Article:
The higher FIP with the Cubs is explained in no small part by the higher HR/9, and that difference might be the most significant and telling of them all. It is not common for a guy to go from a very low 0.2 HR/9 to a somewhat high 1.1 HR/9 in the same season without injuries being involved. But in this case, injuries aren’t a factor. With the exception of that home run rate, his numbers across the board became markedly better as a Cub, not worse.

So how do we explain this tale of two pitchers and what does it mean going forward?

The second half of that question is tricky, but I think I know the answer to the first: Derek Johnson.

The Coaching Difference

When Black was traded to the Cubs and changed minor league teams, he did not change leagues. His numbers with the Yankees and his numbers with the Cubs all came in the Florida State League. In other words, here we have a case where everything is held constant except the team he is playing for. If there is any case this year in which we can hypothesize a coaching-induced difference with a high degree of confidence, Corey Black is that case.

Looking at the two season lines, I think this play took place in two acts that look something like this.

Act 1 – The Yankee System

Black is encouraged to pitch for the strikeout. That means working the edges of the plate and angling for the perfectly placed pitch. As a result, thanks to his good stuff, he gets a lot of strikeouts, and when he does make a mistake it tends to be off the plate. That holds down his HR/9, but also drives up his walk rate quite a bit. He develops a reputation as a flamethrower with some control issues who is likely ticketed for the bullpen.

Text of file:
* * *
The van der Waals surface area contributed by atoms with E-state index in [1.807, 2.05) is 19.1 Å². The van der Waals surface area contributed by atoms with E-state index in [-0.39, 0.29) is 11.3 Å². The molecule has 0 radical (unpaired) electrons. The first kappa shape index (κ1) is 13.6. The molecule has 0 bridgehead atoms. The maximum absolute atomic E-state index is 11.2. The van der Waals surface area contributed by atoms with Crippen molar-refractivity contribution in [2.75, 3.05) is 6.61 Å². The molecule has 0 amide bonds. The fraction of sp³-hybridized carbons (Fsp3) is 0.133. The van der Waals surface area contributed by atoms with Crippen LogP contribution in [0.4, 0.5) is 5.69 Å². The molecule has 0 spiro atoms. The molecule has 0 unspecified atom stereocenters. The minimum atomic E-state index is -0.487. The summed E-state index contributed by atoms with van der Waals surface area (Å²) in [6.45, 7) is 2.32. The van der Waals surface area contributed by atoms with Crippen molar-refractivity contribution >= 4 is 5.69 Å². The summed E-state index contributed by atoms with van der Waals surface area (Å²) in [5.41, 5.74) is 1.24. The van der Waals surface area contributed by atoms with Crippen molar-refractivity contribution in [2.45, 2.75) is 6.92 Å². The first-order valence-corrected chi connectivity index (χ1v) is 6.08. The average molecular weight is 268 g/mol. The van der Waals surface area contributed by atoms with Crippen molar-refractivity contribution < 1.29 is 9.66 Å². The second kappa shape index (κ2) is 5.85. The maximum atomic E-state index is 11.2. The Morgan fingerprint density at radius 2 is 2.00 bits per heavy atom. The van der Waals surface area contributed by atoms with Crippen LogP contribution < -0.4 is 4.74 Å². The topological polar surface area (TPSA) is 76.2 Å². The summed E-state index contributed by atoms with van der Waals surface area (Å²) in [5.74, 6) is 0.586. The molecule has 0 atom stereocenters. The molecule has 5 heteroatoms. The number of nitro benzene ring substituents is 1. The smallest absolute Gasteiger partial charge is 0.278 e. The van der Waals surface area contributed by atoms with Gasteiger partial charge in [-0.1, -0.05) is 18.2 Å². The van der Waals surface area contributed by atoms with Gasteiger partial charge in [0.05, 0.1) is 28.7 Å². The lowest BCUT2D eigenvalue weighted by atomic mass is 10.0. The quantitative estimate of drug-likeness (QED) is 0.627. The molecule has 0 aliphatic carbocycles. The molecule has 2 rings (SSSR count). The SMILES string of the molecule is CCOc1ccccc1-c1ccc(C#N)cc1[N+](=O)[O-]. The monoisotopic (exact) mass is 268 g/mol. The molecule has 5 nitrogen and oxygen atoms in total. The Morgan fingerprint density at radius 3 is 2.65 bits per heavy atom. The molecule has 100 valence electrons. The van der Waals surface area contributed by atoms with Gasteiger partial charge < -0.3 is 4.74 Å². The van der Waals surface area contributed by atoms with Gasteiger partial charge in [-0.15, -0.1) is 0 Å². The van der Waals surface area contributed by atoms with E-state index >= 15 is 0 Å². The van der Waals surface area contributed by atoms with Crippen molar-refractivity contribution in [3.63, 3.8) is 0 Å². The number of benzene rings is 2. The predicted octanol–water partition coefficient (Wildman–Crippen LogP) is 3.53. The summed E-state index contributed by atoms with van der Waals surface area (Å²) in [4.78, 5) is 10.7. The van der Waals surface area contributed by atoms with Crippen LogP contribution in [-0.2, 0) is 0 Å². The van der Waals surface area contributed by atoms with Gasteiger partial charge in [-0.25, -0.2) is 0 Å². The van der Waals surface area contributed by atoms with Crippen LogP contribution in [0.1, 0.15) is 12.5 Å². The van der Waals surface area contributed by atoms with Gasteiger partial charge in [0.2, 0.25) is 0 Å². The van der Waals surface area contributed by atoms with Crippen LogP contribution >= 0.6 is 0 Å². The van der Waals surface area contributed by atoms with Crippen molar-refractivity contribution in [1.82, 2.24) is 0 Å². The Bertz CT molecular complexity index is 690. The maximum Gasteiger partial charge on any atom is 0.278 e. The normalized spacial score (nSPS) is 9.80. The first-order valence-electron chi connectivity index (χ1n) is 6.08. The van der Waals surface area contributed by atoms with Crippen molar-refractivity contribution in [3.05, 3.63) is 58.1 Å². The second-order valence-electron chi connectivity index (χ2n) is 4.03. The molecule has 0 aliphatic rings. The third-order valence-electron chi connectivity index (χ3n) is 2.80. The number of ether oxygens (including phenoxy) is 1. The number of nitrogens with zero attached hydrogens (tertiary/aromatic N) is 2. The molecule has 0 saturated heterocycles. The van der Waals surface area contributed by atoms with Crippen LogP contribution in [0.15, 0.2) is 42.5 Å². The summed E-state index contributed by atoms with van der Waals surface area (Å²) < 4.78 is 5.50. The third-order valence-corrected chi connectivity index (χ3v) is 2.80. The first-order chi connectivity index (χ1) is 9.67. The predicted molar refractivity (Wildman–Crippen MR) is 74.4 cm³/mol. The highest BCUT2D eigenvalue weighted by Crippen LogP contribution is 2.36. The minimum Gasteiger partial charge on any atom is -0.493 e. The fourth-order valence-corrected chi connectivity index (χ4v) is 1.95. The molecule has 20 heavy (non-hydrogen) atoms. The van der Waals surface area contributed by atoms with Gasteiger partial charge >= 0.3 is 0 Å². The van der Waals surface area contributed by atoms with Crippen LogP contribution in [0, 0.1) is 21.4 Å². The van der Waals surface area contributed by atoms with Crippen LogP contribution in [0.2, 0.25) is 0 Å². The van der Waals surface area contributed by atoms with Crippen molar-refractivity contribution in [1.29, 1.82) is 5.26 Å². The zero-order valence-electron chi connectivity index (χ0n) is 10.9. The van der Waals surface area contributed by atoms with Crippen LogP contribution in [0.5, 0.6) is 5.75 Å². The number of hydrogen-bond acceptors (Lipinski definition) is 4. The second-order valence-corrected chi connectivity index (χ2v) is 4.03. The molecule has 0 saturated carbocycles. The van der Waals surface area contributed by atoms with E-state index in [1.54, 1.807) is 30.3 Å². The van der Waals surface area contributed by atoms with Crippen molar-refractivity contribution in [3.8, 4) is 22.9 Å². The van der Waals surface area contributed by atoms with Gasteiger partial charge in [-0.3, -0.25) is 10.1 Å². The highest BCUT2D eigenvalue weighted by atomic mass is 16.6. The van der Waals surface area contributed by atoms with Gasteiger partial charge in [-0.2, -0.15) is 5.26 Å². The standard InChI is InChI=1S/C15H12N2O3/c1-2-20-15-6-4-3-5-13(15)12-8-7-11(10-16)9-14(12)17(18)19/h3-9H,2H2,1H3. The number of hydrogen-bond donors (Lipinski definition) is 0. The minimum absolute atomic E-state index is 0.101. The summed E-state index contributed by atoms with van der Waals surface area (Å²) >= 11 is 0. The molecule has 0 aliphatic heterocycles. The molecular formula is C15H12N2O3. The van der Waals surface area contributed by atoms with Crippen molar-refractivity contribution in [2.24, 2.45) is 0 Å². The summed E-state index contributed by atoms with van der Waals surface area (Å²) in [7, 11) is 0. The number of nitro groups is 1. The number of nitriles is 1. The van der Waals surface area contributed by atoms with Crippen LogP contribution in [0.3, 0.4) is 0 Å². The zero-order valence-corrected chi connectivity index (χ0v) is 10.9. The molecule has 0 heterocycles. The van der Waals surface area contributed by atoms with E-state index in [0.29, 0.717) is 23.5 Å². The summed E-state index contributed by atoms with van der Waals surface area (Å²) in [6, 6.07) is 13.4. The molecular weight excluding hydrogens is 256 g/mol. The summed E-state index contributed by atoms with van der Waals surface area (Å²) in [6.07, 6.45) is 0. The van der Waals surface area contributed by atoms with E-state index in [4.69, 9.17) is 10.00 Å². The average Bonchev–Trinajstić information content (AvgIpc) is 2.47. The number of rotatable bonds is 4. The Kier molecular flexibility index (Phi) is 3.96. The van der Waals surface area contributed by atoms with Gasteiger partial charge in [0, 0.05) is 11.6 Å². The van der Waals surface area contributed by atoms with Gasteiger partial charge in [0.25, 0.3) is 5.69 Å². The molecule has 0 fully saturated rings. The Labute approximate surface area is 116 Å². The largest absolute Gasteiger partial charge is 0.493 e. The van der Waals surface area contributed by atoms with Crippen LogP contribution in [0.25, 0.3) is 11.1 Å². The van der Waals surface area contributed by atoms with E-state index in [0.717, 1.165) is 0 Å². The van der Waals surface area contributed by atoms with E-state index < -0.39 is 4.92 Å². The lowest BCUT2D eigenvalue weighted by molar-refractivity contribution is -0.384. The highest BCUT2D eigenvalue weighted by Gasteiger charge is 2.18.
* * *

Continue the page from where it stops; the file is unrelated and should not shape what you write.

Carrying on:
Act 2 – The Cubs System

The Cubs’ coaching staff changes Black’s approach altogether. Instead of nibbling at the corners and trying for strikeouts, they tell him to attack hitters and make them hit his pitches. Because he has some good stuff, he continues to strike out a lot of batters (and at a slightly higher rate than before). Since he is pitching more over the plate and not nibbling at the corners, his walk rate comes down considerably. Unfortunately, his mistakes are now more likely to be over the heart of the plate and that results in a spike in his HR/9. Those long balls are the exception, though, as his GO/AO climbs to a very solid 1.53.

Is there any truth to that hypothesis? I don’t know. I do know, though, that in Derek Johnson the Cubs have a pitching coordinator capable of authoring such a saga. It explains the statistical difference, and when Black is starting for Tennessee this season we will finally be able to get consistent video of his starts (thanks to MiLB.TV) and can evaluate his approach first hand.


I think Black can start. I know he’s 5’11” and that, in some baseball minds, that means he lacks either the height or the stamina to be an effective starter. But I’m not convinced those inclinations hold up to scrutiny.